NEW YORK, United States — It’s a strange time when Mickey Mouse has fashion credits rivalling Bella Hadid’s.
But lately, the classic cartoon has the runway visibility of a supermodel, thanks to recent appearances with Gucci, Gigi Burris, Karen Walker and Rag & Bone in honor of his 90th birthday on November 18. Mickey mania joins a larger Disney trend for Spring/Summer 2019 that includes Burberry’s Bambi name-check, Kaia Gerber in a Peter Pan sweater at Coach 1941 and Disney graphics heavily featured in the H&M x Moschino collaboration.
“I gave Mickey and his friends a new wardrobe,” designer Jeremy Scott said before the Moschino runway show, brandishing a parka with Donald Duck dressed like Diplo.
Like everything Disney does, Mickey and company’s suddenly ubiquitous runway presence was meticulously planned, part of a broader effort to boost merchandise sales for everything from $7 markers to $1,700 Gucci sweatshirts, said Josh Silverman, the company’s executive vice president of global licensing.
“Disney is for everyone, so we try to make Disney connections for every aspect of life,” he said from Disney’s Burbank campus. Among the fashion partnerships he’s approved are collaborations with style legends like Givenchy and Marc Jacobs, plus buzzy new designers like Ashley Williams and Bobby Abley.
Decades-old elements of Disney’s sales strategy would look familiar to today’s hottest fashion brands. The “Disney Vault,” where classics like Aladdin were taken out of circulation for years and then reintroduced, are a precursor to streetwear’s limited-edition drops. High-low tie-ups have been a staple of Disney marketing since the 1930s, with characters appearing on everything from Converse sneakers to Goebel porcelain.
Today, Disney employs an extensive network of marketing magicians to dream up new tactics to keep the brand culturally relevant. Among the most effective: connecting content and commerce through emotional threads, open-sourcing characters, inclusivity, gamifying the brand experience, and using social media as a magic mirror.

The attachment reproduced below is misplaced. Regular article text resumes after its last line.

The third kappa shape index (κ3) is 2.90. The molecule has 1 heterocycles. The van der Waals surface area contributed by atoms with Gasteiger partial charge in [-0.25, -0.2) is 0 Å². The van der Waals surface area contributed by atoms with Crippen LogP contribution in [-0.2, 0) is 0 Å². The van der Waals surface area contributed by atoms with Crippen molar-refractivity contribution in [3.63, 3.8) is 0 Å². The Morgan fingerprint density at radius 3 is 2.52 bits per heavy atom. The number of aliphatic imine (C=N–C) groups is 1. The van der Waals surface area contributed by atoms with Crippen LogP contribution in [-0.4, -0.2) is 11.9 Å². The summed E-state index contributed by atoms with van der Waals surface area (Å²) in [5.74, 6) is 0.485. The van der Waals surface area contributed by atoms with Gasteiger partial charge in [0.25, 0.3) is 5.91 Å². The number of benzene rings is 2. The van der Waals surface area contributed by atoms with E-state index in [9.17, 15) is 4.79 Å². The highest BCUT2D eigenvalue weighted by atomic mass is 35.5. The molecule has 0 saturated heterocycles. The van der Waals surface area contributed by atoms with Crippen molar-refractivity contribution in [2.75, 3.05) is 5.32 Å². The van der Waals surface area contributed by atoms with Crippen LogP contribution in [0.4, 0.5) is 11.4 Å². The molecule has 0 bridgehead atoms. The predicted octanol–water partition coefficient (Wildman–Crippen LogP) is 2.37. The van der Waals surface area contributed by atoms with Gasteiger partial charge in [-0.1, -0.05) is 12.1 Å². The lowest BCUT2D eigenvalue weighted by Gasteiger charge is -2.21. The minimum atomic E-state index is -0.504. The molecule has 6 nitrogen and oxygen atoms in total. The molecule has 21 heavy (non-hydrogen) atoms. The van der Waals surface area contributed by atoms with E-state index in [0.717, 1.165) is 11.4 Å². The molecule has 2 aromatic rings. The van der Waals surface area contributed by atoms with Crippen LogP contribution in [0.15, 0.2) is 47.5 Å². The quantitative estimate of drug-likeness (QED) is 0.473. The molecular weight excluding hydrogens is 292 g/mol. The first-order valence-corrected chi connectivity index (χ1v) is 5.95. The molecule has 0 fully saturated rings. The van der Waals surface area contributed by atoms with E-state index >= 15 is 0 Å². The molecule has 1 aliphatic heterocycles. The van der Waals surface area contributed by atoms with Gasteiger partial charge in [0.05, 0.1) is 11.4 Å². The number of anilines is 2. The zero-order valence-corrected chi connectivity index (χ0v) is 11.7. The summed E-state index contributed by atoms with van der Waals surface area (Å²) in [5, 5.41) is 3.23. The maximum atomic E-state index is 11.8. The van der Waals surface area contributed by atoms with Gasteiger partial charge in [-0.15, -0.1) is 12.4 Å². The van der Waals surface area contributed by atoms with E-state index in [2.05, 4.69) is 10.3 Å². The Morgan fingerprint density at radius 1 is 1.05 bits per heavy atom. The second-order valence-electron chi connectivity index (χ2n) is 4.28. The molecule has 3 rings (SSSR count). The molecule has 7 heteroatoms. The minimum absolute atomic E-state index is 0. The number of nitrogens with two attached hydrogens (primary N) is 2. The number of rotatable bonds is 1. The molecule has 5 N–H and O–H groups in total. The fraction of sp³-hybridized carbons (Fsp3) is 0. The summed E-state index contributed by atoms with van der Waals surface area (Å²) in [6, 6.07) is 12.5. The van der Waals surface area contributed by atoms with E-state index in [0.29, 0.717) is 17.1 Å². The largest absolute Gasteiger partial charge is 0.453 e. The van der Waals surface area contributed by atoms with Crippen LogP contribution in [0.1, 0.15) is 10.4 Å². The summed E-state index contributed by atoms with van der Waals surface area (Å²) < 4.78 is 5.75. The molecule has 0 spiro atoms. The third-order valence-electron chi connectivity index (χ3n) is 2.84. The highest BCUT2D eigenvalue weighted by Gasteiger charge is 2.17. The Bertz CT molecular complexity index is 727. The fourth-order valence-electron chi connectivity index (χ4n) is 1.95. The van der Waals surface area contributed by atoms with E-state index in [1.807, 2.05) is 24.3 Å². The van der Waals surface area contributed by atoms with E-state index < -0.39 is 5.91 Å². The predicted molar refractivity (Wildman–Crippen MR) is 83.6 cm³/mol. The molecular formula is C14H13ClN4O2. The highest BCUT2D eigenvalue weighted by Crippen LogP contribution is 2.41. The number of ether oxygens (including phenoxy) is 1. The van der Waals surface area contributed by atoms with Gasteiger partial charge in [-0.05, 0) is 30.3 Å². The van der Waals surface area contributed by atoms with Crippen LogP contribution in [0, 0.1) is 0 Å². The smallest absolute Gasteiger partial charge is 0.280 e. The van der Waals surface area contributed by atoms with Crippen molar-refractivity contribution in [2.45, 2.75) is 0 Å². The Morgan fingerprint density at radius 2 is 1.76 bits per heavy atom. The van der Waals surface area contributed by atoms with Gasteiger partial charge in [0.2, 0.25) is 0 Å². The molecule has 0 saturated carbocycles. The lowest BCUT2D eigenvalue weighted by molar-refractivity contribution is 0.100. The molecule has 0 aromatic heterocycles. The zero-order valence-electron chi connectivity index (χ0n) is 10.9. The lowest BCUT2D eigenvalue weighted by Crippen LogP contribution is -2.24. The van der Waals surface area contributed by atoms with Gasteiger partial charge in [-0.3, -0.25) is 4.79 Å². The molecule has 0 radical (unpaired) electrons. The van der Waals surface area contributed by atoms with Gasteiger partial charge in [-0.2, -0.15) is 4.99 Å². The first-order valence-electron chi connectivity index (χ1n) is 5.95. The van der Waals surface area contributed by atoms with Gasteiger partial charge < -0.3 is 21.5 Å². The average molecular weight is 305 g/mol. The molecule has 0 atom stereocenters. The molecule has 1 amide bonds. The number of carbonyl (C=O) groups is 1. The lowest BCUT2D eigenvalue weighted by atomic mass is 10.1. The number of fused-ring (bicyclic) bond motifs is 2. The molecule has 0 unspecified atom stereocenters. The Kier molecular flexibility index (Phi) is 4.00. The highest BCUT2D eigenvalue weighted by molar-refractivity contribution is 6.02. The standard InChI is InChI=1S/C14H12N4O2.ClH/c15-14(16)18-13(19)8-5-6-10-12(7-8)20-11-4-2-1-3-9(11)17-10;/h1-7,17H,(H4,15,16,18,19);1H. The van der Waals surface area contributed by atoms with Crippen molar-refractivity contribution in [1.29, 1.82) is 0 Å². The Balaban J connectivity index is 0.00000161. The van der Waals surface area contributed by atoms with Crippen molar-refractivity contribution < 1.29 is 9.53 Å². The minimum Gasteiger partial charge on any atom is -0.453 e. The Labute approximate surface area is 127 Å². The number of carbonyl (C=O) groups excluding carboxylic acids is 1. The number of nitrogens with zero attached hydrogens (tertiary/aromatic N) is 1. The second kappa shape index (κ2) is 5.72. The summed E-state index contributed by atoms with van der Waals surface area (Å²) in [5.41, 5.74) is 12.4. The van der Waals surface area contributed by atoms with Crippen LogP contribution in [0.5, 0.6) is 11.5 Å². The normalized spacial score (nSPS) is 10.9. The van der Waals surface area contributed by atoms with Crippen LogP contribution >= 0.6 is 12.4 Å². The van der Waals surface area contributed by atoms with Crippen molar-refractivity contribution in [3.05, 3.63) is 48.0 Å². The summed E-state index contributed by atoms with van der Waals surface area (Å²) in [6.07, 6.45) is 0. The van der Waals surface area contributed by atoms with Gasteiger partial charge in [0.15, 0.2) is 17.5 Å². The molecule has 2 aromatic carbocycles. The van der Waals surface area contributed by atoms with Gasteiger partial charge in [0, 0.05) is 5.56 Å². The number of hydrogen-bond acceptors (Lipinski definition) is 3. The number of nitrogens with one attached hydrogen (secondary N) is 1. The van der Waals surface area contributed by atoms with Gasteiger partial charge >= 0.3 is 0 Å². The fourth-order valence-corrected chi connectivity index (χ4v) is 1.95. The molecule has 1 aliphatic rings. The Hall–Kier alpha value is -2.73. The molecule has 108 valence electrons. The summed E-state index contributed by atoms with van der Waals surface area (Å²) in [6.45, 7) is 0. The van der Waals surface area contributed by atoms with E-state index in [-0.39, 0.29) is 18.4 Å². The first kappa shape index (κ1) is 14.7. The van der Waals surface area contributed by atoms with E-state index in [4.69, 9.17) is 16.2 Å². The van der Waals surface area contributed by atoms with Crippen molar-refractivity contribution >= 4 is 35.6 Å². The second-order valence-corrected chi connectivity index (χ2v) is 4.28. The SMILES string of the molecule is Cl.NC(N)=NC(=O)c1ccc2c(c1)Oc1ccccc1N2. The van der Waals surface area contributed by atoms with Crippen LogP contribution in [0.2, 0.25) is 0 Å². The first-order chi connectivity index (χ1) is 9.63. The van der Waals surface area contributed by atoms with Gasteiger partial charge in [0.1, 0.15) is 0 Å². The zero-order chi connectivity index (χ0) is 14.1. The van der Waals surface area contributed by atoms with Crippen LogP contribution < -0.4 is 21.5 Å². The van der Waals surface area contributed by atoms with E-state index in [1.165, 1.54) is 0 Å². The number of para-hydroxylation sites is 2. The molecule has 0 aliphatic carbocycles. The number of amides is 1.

Combined, the strategies make a double rainbow of revenue and relevancy for Disney’s modern audience, and illuminate potential paths for fashion brands, too.
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When approaching fashion collaborations, Silverman said his team always asks: “How do we manifest an emotional connection through physical product?”
Often, the answer is nostalgia — “Everyone has Disney memories as part of their childhoods,” he said. “Our challenge is connecting with people again and again as they grow up.”
He cites the Opening Ceremony runway show in March, held at Disneyland in Southern California.
“All kinds of people came — celebrities, editors, critics. These people are constantly courted by brands; it takes a lot to impress them,” Silverman said. “But every single person who walked into that show had a huge smile on their face, and we hadn’t even done anything yet!”
Though most brands can’t claim the childhood connection that’s intrinsic to Disney’s identity, they can coax elemental senses of wonder and into jaded luxury consumers without losing brand DNA. And nostalgia is one of fashion’s hottest trends right now, with Versace and Marc Jacobs among the luxury labels mining their archives.
Take Prada’s S/S 2018 comic book-inspired collection — an elevated riff on cartoon girl power and high school outcast culture. Beside being beloved by critics and hoarded by street style stars, its artful nostalgia helped increase sales for the first time in three years.